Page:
7 Reasons You Should Join a Union
For men and women who plan on entering the job market as non-professionals -- who see themselves more as blue-collar "workers" than as white-collar "careerists" -- here are seven practical reasons why they should consider being represented by a labor union.
1. Money. Generally speaking, union jobs pay significantly more than non-union jobs. You want to be part of the American middle-class? Join a union. From top to bottom, industry to industry, region to region, union wages are going to be roughly 10-20 percent higher than non-union wages. Which is why companies resist them; they don't want to pay one dime more than they have to.
Of course, anti-labor propaganda suggests that it's a trade-off, that the additional pay will be eaten up by monthly union dues. That's a lie. Depending on the industry, union dues average about $60 a month, which is $600-$720 a year. And $720 isn't 15 percent of any union worker's income... unless they happen to live in Guatemala and earn $4,800 a year, which is less than half the U.S. federal minimum wage. The argument is absurd.
2. Benefits. Pensions, medical insurance, paid vacation, holidays, personal holidays, sick pay, overtime premiums, shift differential, etc, are generally not only better in a union shop, many of these goodies don't even exist without a union contract. It's another reason companies resist being unionized.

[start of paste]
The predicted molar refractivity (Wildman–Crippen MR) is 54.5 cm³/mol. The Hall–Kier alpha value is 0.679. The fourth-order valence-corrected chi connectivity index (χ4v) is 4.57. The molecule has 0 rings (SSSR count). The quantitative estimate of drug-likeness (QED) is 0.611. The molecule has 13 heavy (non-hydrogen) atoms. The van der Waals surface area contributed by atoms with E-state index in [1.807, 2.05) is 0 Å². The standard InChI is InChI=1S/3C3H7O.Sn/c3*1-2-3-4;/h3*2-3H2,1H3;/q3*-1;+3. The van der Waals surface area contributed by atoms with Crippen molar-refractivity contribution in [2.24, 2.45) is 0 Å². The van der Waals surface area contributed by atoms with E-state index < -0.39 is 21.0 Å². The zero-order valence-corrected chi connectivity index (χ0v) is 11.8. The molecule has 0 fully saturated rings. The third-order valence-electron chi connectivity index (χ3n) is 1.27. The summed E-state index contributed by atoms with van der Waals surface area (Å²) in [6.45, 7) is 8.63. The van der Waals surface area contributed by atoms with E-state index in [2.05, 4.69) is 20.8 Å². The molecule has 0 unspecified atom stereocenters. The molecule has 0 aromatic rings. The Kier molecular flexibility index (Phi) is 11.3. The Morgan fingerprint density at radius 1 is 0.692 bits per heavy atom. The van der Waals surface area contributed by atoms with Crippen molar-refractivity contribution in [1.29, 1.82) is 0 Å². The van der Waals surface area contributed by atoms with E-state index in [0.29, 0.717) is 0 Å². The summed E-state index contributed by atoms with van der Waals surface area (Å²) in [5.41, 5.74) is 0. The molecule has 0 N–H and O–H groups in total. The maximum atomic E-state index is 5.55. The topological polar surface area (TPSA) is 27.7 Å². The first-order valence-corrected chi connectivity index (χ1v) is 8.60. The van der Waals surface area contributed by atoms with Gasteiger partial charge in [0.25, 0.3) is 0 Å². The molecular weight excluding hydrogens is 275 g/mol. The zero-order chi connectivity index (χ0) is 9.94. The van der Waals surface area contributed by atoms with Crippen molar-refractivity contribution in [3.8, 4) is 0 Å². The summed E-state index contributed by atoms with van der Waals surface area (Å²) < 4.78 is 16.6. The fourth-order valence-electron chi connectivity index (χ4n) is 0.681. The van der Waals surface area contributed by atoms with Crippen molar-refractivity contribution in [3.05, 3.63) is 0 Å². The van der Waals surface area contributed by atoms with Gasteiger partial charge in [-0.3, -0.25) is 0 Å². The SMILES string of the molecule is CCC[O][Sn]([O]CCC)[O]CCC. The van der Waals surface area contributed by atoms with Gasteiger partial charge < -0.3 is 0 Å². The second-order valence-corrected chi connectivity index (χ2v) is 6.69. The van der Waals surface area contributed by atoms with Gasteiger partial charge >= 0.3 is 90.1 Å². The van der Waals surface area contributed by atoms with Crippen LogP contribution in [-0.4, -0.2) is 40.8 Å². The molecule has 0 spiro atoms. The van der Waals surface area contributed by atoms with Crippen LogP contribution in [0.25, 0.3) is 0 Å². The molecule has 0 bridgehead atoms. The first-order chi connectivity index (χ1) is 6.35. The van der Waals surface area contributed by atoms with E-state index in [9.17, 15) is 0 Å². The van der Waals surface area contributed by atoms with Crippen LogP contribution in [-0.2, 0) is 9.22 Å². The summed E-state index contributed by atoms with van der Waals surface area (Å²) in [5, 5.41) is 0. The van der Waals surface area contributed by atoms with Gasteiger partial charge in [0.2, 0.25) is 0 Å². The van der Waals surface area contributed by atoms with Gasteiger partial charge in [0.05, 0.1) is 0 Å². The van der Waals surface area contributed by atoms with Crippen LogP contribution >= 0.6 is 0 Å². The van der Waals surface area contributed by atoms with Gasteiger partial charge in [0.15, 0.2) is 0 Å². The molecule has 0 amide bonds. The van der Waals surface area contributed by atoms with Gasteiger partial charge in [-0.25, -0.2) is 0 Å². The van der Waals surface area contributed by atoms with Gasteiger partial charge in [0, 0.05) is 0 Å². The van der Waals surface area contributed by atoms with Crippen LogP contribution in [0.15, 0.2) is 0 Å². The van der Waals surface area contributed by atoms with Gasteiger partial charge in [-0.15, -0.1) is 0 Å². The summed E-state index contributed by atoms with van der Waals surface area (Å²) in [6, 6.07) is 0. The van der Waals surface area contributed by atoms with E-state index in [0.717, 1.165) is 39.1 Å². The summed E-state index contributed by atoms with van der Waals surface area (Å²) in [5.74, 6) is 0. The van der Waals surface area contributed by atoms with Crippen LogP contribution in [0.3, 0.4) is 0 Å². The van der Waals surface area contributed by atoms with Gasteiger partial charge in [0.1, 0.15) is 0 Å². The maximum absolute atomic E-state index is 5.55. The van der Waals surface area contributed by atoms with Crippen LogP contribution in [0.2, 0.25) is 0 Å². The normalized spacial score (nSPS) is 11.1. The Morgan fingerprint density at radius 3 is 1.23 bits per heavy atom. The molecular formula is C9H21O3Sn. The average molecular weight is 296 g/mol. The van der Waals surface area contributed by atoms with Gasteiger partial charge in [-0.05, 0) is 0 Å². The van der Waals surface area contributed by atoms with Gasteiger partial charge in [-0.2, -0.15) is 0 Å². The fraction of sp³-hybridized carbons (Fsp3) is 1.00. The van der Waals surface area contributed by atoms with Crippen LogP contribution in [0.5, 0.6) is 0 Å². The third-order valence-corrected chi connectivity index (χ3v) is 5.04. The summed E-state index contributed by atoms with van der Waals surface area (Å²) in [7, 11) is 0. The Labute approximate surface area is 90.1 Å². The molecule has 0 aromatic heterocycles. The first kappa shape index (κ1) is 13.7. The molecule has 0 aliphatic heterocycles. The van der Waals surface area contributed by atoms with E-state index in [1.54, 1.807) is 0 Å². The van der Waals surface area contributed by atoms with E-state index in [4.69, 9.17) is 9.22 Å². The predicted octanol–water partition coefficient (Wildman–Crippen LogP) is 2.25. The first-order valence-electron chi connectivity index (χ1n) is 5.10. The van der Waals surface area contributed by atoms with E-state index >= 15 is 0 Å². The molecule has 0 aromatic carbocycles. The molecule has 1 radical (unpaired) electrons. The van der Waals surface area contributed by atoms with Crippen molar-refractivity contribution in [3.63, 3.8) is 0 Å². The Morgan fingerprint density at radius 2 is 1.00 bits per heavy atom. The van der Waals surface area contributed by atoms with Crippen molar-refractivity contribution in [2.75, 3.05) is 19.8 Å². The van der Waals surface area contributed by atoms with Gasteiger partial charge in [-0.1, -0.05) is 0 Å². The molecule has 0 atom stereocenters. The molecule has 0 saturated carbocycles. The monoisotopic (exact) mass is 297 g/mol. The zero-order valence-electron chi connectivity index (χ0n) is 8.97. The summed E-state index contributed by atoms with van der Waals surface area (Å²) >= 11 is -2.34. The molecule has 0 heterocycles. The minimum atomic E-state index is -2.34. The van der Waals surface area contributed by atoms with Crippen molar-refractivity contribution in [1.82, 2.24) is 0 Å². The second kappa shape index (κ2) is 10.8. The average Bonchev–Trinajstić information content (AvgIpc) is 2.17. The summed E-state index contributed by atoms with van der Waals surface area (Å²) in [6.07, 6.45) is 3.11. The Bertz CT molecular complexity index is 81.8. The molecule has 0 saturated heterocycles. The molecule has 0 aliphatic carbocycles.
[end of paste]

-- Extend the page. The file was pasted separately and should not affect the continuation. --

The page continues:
3. Safety. Union facilities are safer than non-union facilities. Anti-labor folks can talk all they like about OSHA (Occupational Health and Safety Administration) being the "great equalizer," but it's not true. Even before it was ravaged by eight years of Bush administration neglect, OSHA was remote, understaffed and over-extended. A union contract gives employees the immediate right to address an unsafe condition. There's no comparison. Union facilities are far safer.
4. Dignity. As a union worker you'll see fewer moody and dictatorial bosses. While you can still (rightly) be fired for job performance, you don't have to tip-toe around in fear of being harassed or terrorized. Also, ironically, because administering a contract requires a higher level of competence, you'll find more efficient bosses in a union shop. Instead of flitting about making questionable, off-the-cuff decisions, they're forced to behave like "professionals."
5. Security. Bosses can't just walk up and fire you because they want to give your job to their wife's nephew. Nor can they lay you off out of sequence, demote you arbitrarily, or prevent you, without sufficient cause, from promoting to the next higher job. African Americans and women didn't get their shot at big-time manufacturing jobs until labor unions gave it to them, a fact that doesn't receive enough recognition.
6. Competence. Union workers tend to be better workers than their non-union counterparts. Before you vehemently object, just take a moment to consider the dynamics. Which job in a community is going to attract the higher caliber worker -- the one offering decent wages, good benefits and exemplary working conditions? Or the one with low pay, lousy benefits and no air-conditioning?
7. Activism. You have the opportunity to become a shop steward and represent your fellow workers. Being chosen steward is no glorified popularity contest -- not like being elected class president or homecoming queen. Indeed, people on the floor are going to pick a person they deem best qualified to represent their interests. And as a union official whose authority is recognized by federal labor law, you will forever be a footnote in the history of the American labor movement. How cool is that?
David Macaray, an LA playwright and author ("It's Never Been Easy: Essays on Modern Labor"), was a former union rep. He can be reached at firstname.lastname@example.org
Sample Persuasive Essay on Unions